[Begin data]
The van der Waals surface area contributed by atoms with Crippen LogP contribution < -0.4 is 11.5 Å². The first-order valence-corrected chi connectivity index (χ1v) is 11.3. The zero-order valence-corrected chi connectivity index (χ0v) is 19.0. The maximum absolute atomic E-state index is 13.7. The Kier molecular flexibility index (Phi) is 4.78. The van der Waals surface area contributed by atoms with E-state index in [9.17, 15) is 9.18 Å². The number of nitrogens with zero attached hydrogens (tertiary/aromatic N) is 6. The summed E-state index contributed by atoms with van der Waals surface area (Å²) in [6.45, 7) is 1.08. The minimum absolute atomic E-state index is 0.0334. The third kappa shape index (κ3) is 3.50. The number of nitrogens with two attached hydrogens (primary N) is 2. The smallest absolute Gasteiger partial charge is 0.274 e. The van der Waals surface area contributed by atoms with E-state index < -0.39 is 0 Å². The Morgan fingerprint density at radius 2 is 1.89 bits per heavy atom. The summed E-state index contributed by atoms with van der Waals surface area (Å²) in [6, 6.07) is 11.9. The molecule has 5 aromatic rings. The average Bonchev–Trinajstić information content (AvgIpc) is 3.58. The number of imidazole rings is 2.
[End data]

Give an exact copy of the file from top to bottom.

The van der Waals surface area contributed by atoms with Crippen LogP contribution < -0.4 is 11.5 Å². The first-order valence-corrected chi connectivity index (χ1v) is 11.3. The zero-order valence-corrected chi connectivity index (χ0v) is 19.0. The maximum absolute atomic E-state index is 13.7. The Kier molecular flexibility index (Phi) is 4.78. The van der Waals surface area contributed by atoms with E-state index in [9.17, 15) is 9.18 Å². The number of nitrogens with zero attached hydrogens (tertiary/aromatic N) is 6. The summed E-state index contributed by atoms with van der Waals surface area (Å²) in [6.45, 7) is 1.08. The minimum absolute atomic E-state index is 0.0334. The third kappa shape index (κ3) is 3.50. The number of nitrogens with two attached hydrogens (primary N) is 2. The smallest absolute Gasteiger partial charge is 0.274 e. The van der Waals surface area contributed by atoms with E-state index < -0.39 is 0 Å². The Morgan fingerprint density at radius 2 is 1.89 bits per heavy atom. The summed E-state index contributed by atoms with van der Waals surface area (Å²) in [6, 6.07) is 11.9. The molecule has 5 aromatic rings. The average Bonchev–Trinajstić information content (AvgIpc) is 3.58. The number of imidazole rings is 2.